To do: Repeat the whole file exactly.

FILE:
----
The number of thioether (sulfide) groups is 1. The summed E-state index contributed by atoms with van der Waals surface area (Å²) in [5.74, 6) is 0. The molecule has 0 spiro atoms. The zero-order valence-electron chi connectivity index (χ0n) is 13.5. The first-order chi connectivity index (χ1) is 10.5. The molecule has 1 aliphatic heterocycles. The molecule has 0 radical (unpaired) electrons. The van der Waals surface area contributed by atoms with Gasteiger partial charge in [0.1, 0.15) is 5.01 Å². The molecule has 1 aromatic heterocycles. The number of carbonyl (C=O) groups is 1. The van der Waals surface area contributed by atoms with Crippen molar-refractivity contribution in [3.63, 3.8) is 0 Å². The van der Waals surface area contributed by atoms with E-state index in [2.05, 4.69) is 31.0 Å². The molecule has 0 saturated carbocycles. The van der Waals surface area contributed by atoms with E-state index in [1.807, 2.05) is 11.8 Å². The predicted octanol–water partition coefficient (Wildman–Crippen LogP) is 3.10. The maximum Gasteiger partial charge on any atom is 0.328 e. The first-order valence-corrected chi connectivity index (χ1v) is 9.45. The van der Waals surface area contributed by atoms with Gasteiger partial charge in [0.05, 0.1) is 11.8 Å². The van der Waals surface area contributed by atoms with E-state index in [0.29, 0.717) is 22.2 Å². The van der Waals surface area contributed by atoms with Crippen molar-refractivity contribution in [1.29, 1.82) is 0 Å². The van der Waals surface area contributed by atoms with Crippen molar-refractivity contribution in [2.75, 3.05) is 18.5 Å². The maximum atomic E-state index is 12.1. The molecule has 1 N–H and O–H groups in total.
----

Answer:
The number of thioether (sulfide) groups is 1. The summed E-state index contributed by atoms with van der Waals surface area (Å²) in [5.74, 6) is 0. The molecule has 0 spiro atoms. The zero-order valence-electron chi connectivity index (χ0n) is 13.5. The first-order chi connectivity index (χ1) is 10.5. The molecule has 1 aliphatic heterocycles. The molecule has 0 radical (unpaired) electrons. The van der Waals surface area contributed by atoms with Gasteiger partial charge in [0.1, 0.15) is 5.01 Å². The molecule has 1 aromatic heterocycles. The number of carbonyl (C=O) groups is 1. The van der Waals surface area contributed by atoms with Crippen molar-refractivity contribution in [3.63, 3.8) is 0 Å². The van der Waals surface area contributed by atoms with E-state index in [2.05, 4.69) is 31.0 Å². The molecule has 0 saturated carbocycles. The van der Waals surface area contributed by atoms with E-state index in [1.807, 2.05) is 11.8 Å². The predicted octanol–water partition coefficient (Wildman–Crippen LogP) is 3.10. The maximum Gasteiger partial charge on any atom is 0.328 e. The first-order valence-corrected chi connectivity index (χ1v) is 9.45. The van der Waals surface area contributed by atoms with Gasteiger partial charge in [0.05, 0.1) is 11.8 Å². The van der Waals surface area contributed by atoms with E-state index in [0.29, 0.717) is 22.2 Å². The van der Waals surface area contributed by atoms with Crippen molar-refractivity contribution in [1.29, 1.82) is 0 Å². The van der Waals surface area contributed by atoms with Crippen molar-refractivity contribution in [2.75, 3.05) is 18.5 Å². The maximum atomic E-state index is 12.1. The molecule has 1 N–H and O–H groups in total.